From: "Christopher R. Carlen"
Subject: What's E-field in a capacitor?
Date: Wed, 06 Nov 2002 11:21:56 -0800
Organization: Sandia National Laboratories, Albuquerque, NM USA
NNTP-Posting-Date: Wed, 6 Nov 2002 18:20:53 +0000 (UTC)
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Here is an interesting question:
At the boundary between a conductor and a dielectric, we know that:
E_vec = n_hat Q/(A p)
where E_vec is obviously the electric field, n_hat is the normal vector
to the surface pointing from the conductor into the dielectric medium, Q
is the charge, A is the area, and p is the permittivity of the
For a thin parallel plate capacitor in which the thickness d is much
less than the area dimensions of the plates, the "top" plate connected
to source V has charge Q given by Q=CV, and the "bottom" plate has
charge -Q. Let's consider that the z-axis points upward, against the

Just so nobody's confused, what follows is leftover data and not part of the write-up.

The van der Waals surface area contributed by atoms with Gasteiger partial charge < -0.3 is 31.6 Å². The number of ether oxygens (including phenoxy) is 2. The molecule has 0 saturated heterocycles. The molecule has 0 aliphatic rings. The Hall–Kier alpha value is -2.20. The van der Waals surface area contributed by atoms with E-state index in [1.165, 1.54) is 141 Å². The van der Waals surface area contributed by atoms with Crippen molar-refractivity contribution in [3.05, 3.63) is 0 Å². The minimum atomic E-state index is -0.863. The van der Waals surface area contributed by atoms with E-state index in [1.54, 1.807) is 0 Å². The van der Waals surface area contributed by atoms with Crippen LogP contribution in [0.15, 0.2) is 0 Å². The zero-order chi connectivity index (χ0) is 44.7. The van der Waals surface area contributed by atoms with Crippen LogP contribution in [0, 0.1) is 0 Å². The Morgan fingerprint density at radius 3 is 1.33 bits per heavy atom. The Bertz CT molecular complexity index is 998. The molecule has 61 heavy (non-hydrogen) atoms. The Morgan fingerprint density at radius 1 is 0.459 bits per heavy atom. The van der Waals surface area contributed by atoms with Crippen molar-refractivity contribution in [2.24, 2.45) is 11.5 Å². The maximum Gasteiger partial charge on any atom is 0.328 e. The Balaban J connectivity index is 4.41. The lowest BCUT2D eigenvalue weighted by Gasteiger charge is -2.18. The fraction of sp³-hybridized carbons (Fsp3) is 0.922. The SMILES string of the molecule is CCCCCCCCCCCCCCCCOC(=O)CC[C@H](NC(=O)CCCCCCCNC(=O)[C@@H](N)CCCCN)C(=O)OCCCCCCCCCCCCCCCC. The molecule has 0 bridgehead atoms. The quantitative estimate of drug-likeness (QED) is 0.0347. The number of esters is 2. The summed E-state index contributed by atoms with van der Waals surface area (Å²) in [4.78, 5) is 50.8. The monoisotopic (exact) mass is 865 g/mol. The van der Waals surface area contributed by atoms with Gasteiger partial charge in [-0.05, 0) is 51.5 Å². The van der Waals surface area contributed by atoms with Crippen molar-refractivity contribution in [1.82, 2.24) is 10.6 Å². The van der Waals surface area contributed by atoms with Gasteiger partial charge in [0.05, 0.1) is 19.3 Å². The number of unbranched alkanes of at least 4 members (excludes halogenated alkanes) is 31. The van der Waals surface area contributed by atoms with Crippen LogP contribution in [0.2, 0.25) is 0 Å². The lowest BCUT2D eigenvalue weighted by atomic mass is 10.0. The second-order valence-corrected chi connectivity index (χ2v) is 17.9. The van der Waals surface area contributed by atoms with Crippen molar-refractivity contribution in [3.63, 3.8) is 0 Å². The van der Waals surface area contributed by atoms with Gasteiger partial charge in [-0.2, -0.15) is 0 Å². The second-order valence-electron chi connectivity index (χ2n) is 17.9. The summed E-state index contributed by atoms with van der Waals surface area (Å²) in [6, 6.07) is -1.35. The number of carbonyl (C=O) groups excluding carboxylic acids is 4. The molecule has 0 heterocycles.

E-field that is developed in the spatial arrangement described.
Thus the electric field should be given by the superposition of the
fields contributed by the two individual charge densities. With the top
(+) plate's field being labeled E_vec1 and the bottom (-) plate's field
being labeled E_vec2:
E_vec=(-z_hat)Q/(A p) + z_hat (-Q)/(A p)
E_vec=(-z_hat) 2 Q/(A p)
the important part of the result here being the 2.
Is this the correct result, or is the field actually only 1/2 of my
conclusion? If so, why?
Thanks for comments.
Christopher R. Carlen
Principal Laser/Optical Technologist
Sandia National Laboratories CA USA